McConnell Heavily Criticizes Biden’s Energy Policy, Calls It ‘Piecemeal Green New Deal’

McConnell Heavily Criticizes Biden’s Energy Policy, Calls It ‘Piecemeal Green New Deal’
Senate Minority Leader Mitch McConnell (R-Ky.) heads to the floor of the Senate in Washington, on Jan. 26, 2021. (Samuel Corum/Getty Images)
Mimi Nguyen Ly

Senate Minority Leader Mitch McConnell (R-Ky.) on Thursday heavily criticized the Biden administration’s actions on energy policy that he collectively dubbed a “piecemeal green new deal.”

McConnell said at a Senate session on Thursday that the Biden administration’s actions so far are “the wrong prescription,” including the decision to revoke authorization for the Keystone pipeline, the decision to rejoin the Paris Climate Accord, and other actions taken in the name of addressing climate change.

“There’s nothing green about a tsunami of pink slips for American workers, or carting Canadian crude around in trucks and trains instead of a pipeline,” McConnell said. “This piecemeal green new deal is the wrong prescription. Wrong for the environment, wrong for national security. And most of all for the working Americans who will soon be formerly working Americans if this keeps up.”

He added, “China, Russia, and our other competitors must be thrilled, absolutely thrilled, that our new government is essentially declaring war on some of our own economic foundations to satisfy a craving for symbolic gesture.

“Wilfully throwing our own people out of work, reducing our domestic energy security, raising costs and prices for working families—all for no meaningful impact on global temperatures.”

The Republican senator praised the policies of the Trump administration saying, “The last four years prove that growing our prosperity, reducing emissions, and expanding domestic energy are actually not in tension—we can achieve all three.”

The White House didn’t immediately respond to a request for comment.

Keystone XL Oil Pipeline

McConnell called Biden’s decision to revoke the permit on the Keystone XL oil pipeline a “massive setback for energy security in North America.” Former President Donald Trump had in 2017 permitted the completion of the pipeline.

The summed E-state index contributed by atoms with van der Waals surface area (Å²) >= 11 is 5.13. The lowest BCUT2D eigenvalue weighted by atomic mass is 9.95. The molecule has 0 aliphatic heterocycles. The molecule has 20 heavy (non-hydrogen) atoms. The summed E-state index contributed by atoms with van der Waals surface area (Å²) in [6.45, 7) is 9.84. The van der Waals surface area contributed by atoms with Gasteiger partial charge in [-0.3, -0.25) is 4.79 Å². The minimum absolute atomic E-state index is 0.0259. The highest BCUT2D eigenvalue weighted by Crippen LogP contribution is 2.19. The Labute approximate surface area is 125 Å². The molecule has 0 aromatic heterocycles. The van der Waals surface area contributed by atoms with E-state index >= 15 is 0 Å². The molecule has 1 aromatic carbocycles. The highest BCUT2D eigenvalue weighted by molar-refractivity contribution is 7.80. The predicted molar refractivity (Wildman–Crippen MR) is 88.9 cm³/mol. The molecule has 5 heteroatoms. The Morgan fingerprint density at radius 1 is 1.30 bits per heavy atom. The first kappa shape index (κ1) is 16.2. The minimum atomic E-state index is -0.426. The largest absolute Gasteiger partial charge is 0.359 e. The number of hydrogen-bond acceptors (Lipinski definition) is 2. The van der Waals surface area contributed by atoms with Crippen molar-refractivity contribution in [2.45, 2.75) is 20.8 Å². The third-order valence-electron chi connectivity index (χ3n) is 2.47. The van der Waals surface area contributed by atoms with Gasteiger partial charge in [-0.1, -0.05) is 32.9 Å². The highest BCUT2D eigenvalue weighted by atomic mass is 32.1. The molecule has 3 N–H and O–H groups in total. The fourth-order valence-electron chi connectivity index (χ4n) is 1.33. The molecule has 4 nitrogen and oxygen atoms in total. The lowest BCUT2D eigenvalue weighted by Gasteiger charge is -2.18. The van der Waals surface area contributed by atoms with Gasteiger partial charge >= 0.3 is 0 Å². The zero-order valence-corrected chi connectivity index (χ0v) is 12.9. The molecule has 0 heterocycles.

A Canadian leader last week called Biden’s decision to halt the completion of the oil pipeline system in Canada and the United States a “gut punch,” McConnell noted. “I'd imagine the 11,000 American workers, including 8,000 union workers who were counting on that work, feel the same way,” he added, saying that Biden “effectively closed the door on thousands of American jobs with a stroke of a pen.”

Biden’s executive order that paused the pipeline’s construction said that in 2015, the Department of State and former President Barack Obama “determined that approving the proposed Keystone XL pipeline would not serve the U.S. national interest.”

The same analysis had said that the country “must prioritize the development of a clean energy economy, which will in turn create good jobs.” It also said that the pipeline would have a limited impact on U.S. energy security, and that approval of the pipeline would “undermine U.S. climate leadership by undercutting the credibility and influence of the United States in urging other countries to take ambitious climate action.”

Paris Climate Accord

Separately, McConnell said that Biden’s decision on Jan. 20 to rejoin the Paris Climate Accord will only bring Americans “serious pain.”

“We’ve headed back into an international pact that would’ve self inflict[ed] serious pain on working families, that failed to curb China’s emissions, and without which our own emissions have been dropping anyway,” he said.

John Kerry, former secretary of state under the Obama-Biden administration and now Biden’s top environmental policy adviser, “admitted yesterday that even if the United States somehow brought our carbon emissions to zero, it wouldn’t make much difference in the global picture,” McConnell pointed out. “That’s because our competitors, including China, have already gone roaring past us.”

The United States formally left the climate agreement on Nov. 4, 2020. Former President Donald Trump first announced in 2017 his intention to withdraw from the Paris Climate Accord, calling the United Nations framework to tackle climate change “a total disaster” for the U.S. economy that was too lenient towards communist China and its greenhouse gas emissions.